Africa Needs You

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Last month I visited Sudan for the first time in six years. Sudan is the birthplace of my mother and father, as well as the rest of my family. In fact, I am the only one of my siblings who was born here in the UK. Sudan is often thought of as one of the poorest and most dangerous countries in the world, yet upon arrival I was met with warm Sudanese hospitality. Sudanese people are some of the most hospitable people I have ever come across and they are famous for it too. It was beautiful to be back with my people again. People were happy to see me, everyone was catching jokes and I caught up on all the latest gossip with my loved ones.

 

“Alcohol has been strictly prohibited in Sudan since 1983. In some instances, people purchase alcohol from local dealers.”

 

I was there for my brother’s wedding. The celebrations and parties were never ending. For a country under strict Sharia law, you’d be surprised at the amount of alcohol people drink, how much they party and how many mandem smoke weed over there! Albeit, not the chemically enhanced skunk that we’re used to in the UK but the natural, brown, bark-like textured stuff, full of seeds that gives you a completely different high. Alcohol has been strictly prohibited in Sudan since 1983. In some instances, people purchase alcohol from local dealers. They buy homemade moonshine-like alcohol, disguised in 7up bottles in order to avoid trouble from the police. Basically, man are trapping alcohol. It’s all mad, I know, but it was astonishing to see the contrast with how easily you can get alcohol in the UK. It was also interesting to see the similarities and differences between the party cultures.

 

I travelled to Sudan in the winter time but the weather was banging. It was very hot in the day and there was a nice cool breeze at night; just enough to justify wearing a hoodie. All of the positive energy that was around me definitely had something to do with the beautiful sun (us darker people NEED THAT SHIT). I was confident that the sun had a huge impact on my mental health. It felt like any problems or anxieties that I had on my mind were taken away by the heat of the sun. The whole trip was phenomenal. I spent time talking with the elders about the current state of affairs and why Sudan is still so poor in spite of all the potential it has as a country (gold, oil, agriculture, the Nile etc). The common answer to that was ‘corruption’ – and attitude to that corruption.

 

“The large majority of people in power were once hungry so when they get into power they eat until they pop, forgetting all the people that they once starved with.”

 

There is no money because there are no jobs. It’s a common occurrence that a person will have a degree in subjects like medicine and engineering but will opt to drive taxis instead, as being a doctor simply doesn’t pay the bills. And I can’t blame them, I hurt for them. The government is very corrupt as I’m sure a simple Google search will tell you. Our president, Omar al-Bashir, is a piece of shit in my humble opinion. He is corrupt, money hungry and feeds his friends while keeping the rest of his people starving. Like many other corrupt countries in the world, the rich get richer. The large majority of people in power were once hungry so when they get into power they eat until they pop, forgetting all the people that they once starved with. Consequently, they contribute to the majority of people’s downfall through maintaining the ever-growing wealth gap. The cycle continues. In Sudan you’re either pretty rich or pretty damn poor. There is no middle class. The closest thing to a middle class is those who have family living outside of the country that can send back some foreign currency to help the people get by.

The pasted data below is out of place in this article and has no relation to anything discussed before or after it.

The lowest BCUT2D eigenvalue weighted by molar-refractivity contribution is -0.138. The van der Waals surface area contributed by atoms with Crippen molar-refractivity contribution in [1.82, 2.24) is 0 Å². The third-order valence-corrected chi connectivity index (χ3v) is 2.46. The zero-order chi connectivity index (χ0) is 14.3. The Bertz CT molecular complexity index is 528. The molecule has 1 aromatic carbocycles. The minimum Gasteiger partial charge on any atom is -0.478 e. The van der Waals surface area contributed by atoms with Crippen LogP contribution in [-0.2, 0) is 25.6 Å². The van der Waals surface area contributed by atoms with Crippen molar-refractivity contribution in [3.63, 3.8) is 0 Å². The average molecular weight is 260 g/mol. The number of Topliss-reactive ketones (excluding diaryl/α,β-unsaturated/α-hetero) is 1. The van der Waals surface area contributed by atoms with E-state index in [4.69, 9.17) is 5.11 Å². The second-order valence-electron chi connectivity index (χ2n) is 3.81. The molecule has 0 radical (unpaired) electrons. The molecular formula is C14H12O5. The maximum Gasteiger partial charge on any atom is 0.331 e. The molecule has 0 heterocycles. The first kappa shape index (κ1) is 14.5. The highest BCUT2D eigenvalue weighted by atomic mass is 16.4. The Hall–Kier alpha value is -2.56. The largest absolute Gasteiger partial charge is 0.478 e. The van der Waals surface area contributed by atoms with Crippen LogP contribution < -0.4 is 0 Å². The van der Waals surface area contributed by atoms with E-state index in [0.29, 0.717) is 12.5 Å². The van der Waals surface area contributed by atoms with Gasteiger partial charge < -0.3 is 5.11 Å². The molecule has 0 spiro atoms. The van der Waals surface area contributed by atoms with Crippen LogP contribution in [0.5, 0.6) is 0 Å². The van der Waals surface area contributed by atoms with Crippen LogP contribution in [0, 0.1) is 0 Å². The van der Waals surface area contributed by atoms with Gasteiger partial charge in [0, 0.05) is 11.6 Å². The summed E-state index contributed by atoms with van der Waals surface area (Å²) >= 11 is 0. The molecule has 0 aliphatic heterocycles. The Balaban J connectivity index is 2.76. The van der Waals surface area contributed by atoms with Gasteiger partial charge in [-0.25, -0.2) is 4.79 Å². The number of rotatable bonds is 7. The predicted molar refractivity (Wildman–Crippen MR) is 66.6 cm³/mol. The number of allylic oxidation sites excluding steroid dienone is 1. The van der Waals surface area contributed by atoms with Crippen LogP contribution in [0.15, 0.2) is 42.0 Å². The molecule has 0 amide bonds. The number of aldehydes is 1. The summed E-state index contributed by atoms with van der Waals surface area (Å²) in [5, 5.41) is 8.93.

There are few opportunities over in Sudan. However, me and you happily take advantage of what we’re given here in the UK. We have free healthcare, student finance, job opportunities, trade unions, ambulances, running water, electricity, universities and even a welfare system. When I see the state of my people over there, I don’t look down on them. They have too much self-respect and honour and it’s hard to feel sorry for someone when they don’t feel sorry for themselves. If anything, I look down on myself. The fact that I have all of this opportunity available to me but don’t make the most of it makes me feel like shit. It’s embarrassing for me to know that some families skip meals to send their kids to school while I’m over here skipping lectures. The trip gave me a new perspective.

 

“With our university degrees and our GBP, we can change proceedings for our struggling people back home.”

 

When consulting my people, elders and youngers alike, they don’t see many solutions. There is little opposition to the government. The only way I can see change on the horizon is through the country’s expats and through people like myself. The African diaspora has a huge part to play in the re-stabilisation of our home nations. The opportunities, infrastructure and resources that have been stolen from our people and given to the West must now be harnessed and utilised by us. We can be the solution. With our university degrees and our GBP, we can change proceedings for our struggling people back home. I am encouraging us to make the most of what we have here so that we can go and give something back. This is an attainable solution that could truly help the reconstruction of Africa.

 

Make the most of what you have been granted, my people, and remember where you came from. As members of the diaspora, we should shoulder the responsibility to rebuild and give back to our motherland by seizing the opportunities that we take for granted. We can be the difference.

 

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